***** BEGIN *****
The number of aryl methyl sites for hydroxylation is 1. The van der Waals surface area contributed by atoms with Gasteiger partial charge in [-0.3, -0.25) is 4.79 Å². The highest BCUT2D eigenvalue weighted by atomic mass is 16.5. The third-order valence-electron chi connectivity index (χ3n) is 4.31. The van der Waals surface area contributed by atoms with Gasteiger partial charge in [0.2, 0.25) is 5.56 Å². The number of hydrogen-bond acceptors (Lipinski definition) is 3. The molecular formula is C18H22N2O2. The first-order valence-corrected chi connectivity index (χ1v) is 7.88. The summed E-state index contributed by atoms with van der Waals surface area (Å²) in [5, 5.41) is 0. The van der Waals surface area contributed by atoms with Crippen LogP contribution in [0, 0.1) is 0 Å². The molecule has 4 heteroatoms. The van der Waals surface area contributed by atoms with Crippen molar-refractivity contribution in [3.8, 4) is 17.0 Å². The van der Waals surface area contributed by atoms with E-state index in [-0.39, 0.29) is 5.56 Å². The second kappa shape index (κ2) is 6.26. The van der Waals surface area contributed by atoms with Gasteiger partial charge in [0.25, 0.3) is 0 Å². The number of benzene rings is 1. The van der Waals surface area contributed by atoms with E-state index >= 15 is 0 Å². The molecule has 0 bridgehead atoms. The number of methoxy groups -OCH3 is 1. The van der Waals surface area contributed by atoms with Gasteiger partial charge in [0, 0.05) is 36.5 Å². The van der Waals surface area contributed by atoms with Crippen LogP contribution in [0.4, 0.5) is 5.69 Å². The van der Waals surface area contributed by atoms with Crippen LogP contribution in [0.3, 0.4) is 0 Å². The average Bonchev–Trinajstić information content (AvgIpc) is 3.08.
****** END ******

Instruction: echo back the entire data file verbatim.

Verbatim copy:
The number of aryl methyl sites for hydroxylation is 1. The van der Waals surface area contributed by atoms with Gasteiger partial charge in [-0.3, -0.25) is 4.79 Å². The highest BCUT2D eigenvalue weighted by atomic mass is 16.5. The third-order valence-electron chi connectivity index (χ3n) is 4.31. The van der Waals surface area contributed by atoms with Gasteiger partial charge in [0.2, 0.25) is 5.56 Å². The number of hydrogen-bond acceptors (Lipinski definition) is 3. The molecular formula is C18H22N2O2. The first-order valence-corrected chi connectivity index (χ1v) is 7.88. The summed E-state index contributed by atoms with van der Waals surface area (Å²) in [5, 5.41) is 0. The van der Waals surface area contributed by atoms with Crippen LogP contribution in [0, 0.1) is 0 Å². The molecule has 4 heteroatoms. The van der Waals surface area contributed by atoms with Crippen molar-refractivity contribution in [3.8, 4) is 17.0 Å². The van der Waals surface area contributed by atoms with E-state index in [-0.39, 0.29) is 5.56 Å². The second kappa shape index (κ2) is 6.26. The van der Waals surface area contributed by atoms with Gasteiger partial charge in [0.25, 0.3) is 0 Å². The number of benzene rings is 1. The van der Waals surface area contributed by atoms with E-state index >= 15 is 0 Å². The molecule has 0 bridgehead atoms. The number of methoxy groups -OCH3 is 1. The van der Waals surface area contributed by atoms with Gasteiger partial charge in [0, 0.05) is 36.5 Å². The van der Waals surface area contributed by atoms with Crippen LogP contribution in [0.4, 0.5) is 5.69 Å². The van der Waals surface area contributed by atoms with Crippen LogP contribution in [0.3, 0.4) is 0 Å². The average Bonchev–Trinajstić information content (AvgIpc) is 3.08.